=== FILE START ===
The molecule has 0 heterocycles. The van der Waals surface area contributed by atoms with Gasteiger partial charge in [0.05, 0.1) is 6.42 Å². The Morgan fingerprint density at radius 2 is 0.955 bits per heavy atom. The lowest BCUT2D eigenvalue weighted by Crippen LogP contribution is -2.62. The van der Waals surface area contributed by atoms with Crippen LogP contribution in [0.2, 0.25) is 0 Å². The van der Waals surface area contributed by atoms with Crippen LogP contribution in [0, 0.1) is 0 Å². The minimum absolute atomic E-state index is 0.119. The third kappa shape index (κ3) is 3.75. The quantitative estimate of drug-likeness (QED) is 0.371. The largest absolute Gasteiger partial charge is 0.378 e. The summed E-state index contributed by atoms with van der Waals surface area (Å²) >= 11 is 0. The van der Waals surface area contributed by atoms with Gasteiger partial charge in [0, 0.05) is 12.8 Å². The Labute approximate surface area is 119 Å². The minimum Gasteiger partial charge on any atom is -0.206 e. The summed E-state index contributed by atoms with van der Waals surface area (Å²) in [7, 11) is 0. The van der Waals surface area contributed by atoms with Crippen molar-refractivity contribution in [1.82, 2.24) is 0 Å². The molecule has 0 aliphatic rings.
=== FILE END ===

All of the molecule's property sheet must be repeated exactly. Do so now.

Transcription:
The molecule has 0 heterocycles. The van der Waals surface area contributed by atoms with Gasteiger partial charge in [0.05, 0.1) is 6.42 Å². The Morgan fingerprint density at radius 2 is 0.955 bits per heavy atom. The lowest BCUT2D eigenvalue weighted by Crippen LogP contribution is -2.62. The van der Waals surface area contributed by atoms with Crippen LogP contribution in [0.2, 0.25) is 0 Å². The van der Waals surface area contributed by atoms with Crippen LogP contribution in [0, 0.1) is 0 Å². The minimum absolute atomic E-state index is 0.119. The third kappa shape index (κ3) is 3.75. The quantitative estimate of drug-likeness (QED) is 0.371. The largest absolute Gasteiger partial charge is 0.378 e. The summed E-state index contributed by atoms with van der Waals surface area (Å²) >= 11 is 0. The van der Waals surface area contributed by atoms with Gasteiger partial charge in [0, 0.05) is 12.8 Å². The Labute approximate surface area is 119 Å². The minimum Gasteiger partial charge on any atom is -0.206 e. The summed E-state index contributed by atoms with van der Waals surface area (Å²) in [7, 11) is 0. The van der Waals surface area contributed by atoms with Crippen molar-refractivity contribution in [1.82, 2.24) is 0 Å². The molecule has 0 aliphatic rings.